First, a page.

DescriptionCharacter has become increasingly important to television drama, even in genres where it previously took a back seat to action or spectacle. Popular hits like Lost combine cult elements with mainstream television successfully, some would argue, largely through focus on character (see Pearson, 2009). The revival of another mainstream cult show, Doctor Who, differs from its original by developing its main character, in keeping with existing mythology but also in line with audience expectations of ‘quality’ contemporary television. Key players in this new focus on character in genre television are the shows of Joss Whedon, which use character to explore how subjectivity is constructed.
This paper examines three ways Whedon’s shows apply conventional television strategies for developing character over time to foreground subjectivity as fluid and under construction, rather than fixed. Time is always manipulated in narrative and the Whedonverses employ standard televisual and genre methods of rendering time, engaging with period drama, retrofuturistic science fiction, and hybridising genres and styles. Such methods provide spectacle and novelty [see also PD] but remain closely tied to character and its development. In relation to character, time also functions to provide depth through direction, dynamism. Thus in Buffy time moves forward as the teens mature, while in Angel regular flashbacks reveal past histories of demon characters, typical of vampire fictions (more usual TV convention, see e.g. Dexter, cf. Lost and Flashforward). In Dollhouse almost the reverse applies and time is erased or repeated whenever Echo is given a new assignment and with it a set of memories that construct a new identity (cf. also River in Firefly). These functions, in turn, suggest that time itself is subjective and constantly impacts upon identity. Whether through point of view and narration, memories of the past, or prophecies of the future, perceptions of time and identity are always limited, contingent and open to interpretation.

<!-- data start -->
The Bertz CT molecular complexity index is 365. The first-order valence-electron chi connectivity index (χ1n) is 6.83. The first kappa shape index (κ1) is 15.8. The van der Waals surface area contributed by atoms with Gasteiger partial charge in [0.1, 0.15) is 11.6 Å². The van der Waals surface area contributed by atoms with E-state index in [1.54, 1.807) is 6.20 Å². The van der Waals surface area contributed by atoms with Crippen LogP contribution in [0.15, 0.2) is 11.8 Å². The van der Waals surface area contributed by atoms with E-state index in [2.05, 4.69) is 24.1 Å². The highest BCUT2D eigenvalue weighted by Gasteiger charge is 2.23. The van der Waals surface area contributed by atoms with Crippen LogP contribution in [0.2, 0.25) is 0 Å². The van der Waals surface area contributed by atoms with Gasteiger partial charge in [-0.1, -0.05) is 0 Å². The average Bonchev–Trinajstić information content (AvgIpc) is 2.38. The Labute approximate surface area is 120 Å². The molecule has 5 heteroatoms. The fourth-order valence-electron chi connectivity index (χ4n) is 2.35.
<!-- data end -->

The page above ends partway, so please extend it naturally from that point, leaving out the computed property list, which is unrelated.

The Whedonverses are not unique in using such strategies to develop characters or even to interrogate identity. On the contrary, their consistent meditation upon the de/construction of subjectivity, culminating most recently in the extreme example of Dollhouse, is one thing that makes them so typical of, and influential for, contemporary television and thus worthy of continued study.
|Period||3 Jun 2010|
|Event title||The Slayage Conference on the Whedonverses 4 (SC4): null|
|Degree of Recognition||Regional|
Research output: Contribution to Book/Report › Chapter